jeudi 6 novembre 2008

Magharebia: Surprises force delay in lawsuit against Tunisian Internet Agency

Published on Magharebia‎ ( ‎

Surprises force delay in lawsuit against Tunisian Internet Agency


New developments caused a Tunis court to suspend hearings in the censorship case brought by journalist Ziad El Heni against the Tunisian Internet Agency.

By Jamel Arfaoui for Magharebia in Tunis – 05/11/08

[File] Many Tunisian bloggers dubbed November 4th a "national day for the freedom of blogging", in support of a censorship lawsuit filed by journalist Ziad El Heni.

After just one day, hearings have been postponed in the censorship lawsuit mounted by journalist and blogger Ziad El Heni against the Tunisian Internet Agency (ATI). The move follows some recent developments that could change the nature of the case.

The third circuit court in the district of Tunis announced the decision on Tuesday (November 4th) after the Tunisian Union of Free Radio Stations and the Unionist Freedoms and Rights Observatory joined El Heni in the lawsuit and called Tunisian President Zine El Abidine Ben Ali to testify.

The hearings are scheduled to recommence on November 18th.

"Calling on the head of state to give his testimony in the lawsuit conforms to the law," El Heni told Magharebia following the decision.

"He himself saw how the Facebook website had been blocked and ordered it re-opened," he continued. "Therefore, his testimony would be decisive in revealing who ordered the ban of this website and who carried it out. Then we can hold those people accountable."

Many internet users were surprised by the government's August 18th blocking of popular social networking website Facebook; the ban was subsequently lifted on September 2nd at Ben Ali's request.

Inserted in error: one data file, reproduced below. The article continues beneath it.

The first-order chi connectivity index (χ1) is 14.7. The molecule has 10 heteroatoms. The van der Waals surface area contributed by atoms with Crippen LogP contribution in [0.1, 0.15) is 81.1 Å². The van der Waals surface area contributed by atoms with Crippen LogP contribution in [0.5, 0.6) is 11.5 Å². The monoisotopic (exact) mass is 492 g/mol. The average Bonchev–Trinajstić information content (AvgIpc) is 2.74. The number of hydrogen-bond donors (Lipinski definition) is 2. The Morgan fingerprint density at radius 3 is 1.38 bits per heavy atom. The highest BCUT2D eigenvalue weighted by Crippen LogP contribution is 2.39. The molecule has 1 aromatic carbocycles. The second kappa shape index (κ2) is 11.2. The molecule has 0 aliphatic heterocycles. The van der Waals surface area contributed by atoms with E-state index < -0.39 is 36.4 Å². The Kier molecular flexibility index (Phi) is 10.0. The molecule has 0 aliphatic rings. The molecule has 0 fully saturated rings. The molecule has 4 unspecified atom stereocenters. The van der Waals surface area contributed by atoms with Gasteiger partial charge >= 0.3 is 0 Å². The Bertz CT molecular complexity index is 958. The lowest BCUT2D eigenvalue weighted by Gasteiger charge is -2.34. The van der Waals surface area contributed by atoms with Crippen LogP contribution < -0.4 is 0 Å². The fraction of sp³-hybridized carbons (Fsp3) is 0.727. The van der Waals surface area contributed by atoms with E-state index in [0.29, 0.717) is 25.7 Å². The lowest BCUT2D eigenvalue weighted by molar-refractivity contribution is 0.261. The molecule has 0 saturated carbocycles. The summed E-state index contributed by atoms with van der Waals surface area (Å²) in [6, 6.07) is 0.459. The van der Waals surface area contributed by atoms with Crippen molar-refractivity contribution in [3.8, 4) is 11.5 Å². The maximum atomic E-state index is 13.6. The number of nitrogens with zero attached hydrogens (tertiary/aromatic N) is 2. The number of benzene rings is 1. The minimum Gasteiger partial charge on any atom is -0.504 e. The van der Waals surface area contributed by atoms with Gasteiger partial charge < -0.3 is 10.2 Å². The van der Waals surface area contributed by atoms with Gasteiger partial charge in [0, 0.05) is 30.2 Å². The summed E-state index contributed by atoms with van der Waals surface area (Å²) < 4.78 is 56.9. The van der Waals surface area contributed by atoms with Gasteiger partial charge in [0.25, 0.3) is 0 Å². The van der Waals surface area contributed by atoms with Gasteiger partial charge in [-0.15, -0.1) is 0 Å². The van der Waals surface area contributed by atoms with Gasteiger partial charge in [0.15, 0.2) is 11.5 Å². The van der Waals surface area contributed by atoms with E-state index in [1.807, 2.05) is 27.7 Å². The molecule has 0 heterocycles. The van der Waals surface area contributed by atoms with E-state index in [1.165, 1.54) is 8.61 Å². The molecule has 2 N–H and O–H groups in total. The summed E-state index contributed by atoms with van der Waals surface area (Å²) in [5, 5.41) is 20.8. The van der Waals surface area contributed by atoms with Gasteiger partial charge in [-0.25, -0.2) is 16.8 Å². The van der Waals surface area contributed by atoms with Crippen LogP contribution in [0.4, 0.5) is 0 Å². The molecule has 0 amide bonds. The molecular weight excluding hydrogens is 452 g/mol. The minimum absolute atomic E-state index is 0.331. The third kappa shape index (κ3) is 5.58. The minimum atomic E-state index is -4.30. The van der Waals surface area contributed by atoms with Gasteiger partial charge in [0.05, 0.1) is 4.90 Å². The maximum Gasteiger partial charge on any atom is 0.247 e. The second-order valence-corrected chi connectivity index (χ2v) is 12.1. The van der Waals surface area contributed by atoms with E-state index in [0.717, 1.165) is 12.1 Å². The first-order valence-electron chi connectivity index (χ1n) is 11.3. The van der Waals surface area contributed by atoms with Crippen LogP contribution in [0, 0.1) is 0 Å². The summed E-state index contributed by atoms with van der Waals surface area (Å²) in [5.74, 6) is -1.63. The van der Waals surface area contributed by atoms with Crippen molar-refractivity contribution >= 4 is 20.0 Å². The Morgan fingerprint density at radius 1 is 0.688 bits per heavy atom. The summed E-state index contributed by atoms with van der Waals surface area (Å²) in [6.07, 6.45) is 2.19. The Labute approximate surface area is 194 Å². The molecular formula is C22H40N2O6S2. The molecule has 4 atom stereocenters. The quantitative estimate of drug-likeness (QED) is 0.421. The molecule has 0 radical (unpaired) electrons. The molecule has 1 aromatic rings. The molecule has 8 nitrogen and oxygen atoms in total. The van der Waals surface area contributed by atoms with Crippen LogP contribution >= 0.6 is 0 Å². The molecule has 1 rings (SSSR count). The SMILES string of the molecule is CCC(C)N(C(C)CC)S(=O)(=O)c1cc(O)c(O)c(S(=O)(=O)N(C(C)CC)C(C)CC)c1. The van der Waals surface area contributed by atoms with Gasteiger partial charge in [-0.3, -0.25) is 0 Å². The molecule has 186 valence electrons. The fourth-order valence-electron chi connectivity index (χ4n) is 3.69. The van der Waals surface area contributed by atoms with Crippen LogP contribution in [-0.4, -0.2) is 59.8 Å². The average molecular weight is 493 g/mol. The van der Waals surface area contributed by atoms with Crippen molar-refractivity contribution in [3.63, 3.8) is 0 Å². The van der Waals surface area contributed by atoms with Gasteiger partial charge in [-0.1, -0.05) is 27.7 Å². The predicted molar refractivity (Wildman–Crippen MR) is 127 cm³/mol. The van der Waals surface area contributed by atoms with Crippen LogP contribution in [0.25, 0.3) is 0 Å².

Legal experts were reluctant to comment on the call for the president's testimony. Lawyer Lazhar Akremi told Magharebia: "It is wise and rational to just ignore this matter because it is not serious at all."

Kamel Ben Younes, head of the National Union of Tunisian Journalists' Freedoms Committee, sent El Heni a direct message criticising the move.

"I think that issuing such provocative and sensational messages that attack the symbols of the state doesn't help the freedom of expression and blogging," he said. "On the contrary, it would have a completely adverse effect... [t]his is just the making of personal battles and imaginary heroism by pseudo-journalists and pseudo-human rights activists."

According to Ben Younes, the role of the union is not to pursue personal goals but to improve the conditions of the profession and the freedom of thought and expression within the scope of the law.

According to El Heni, his lawsuit against ATI has won the support of 653 bloggers, who dubbed November 4th a "national day for the freedom of blogging" and created a special website for the cause.

Blogger Moiz Ben Gharbia designed a logo and Asdrubal created a flash video to promote the campaign. The latter also made a video showing how to create alternative blogs to circumvent official bans.

In the last few weeks, Ziad El Heni's blog has been intermittently unavailable to readers. "My blog was blocked after I published the 2008 Reporters Without Borders ranking of press freedom in the world," he said.

"I had to create an alternative website. I decided to answer the challenge of electronic censorship with a challenge of my own; I won't sue them, but I'll re-open the website when they block it. So far, censors have blocked my website two times and I was able to re-open it. This is a battle for establishing the rights of citizens, to which I go armed with the values of the republic and the law," El Heni concluded.

Last week, an anonymous Tunisian official told Reuters the government places no restrictions on the freedom of opinion and expression. "The state has taken steps to boost political and media pluralism, and to enhance the freedom of the press," the source said, citing the "publication and distribution of opposition parties' newspapers and the financial support they receive from the state without any restrictions on their opinions and positions."

The official said the government does draw a line, however: "[E]xploitation of the internet to incite extremism, terrorism and immoral practices constitutes a violation of the country's law and is not part of the freedom of expression."

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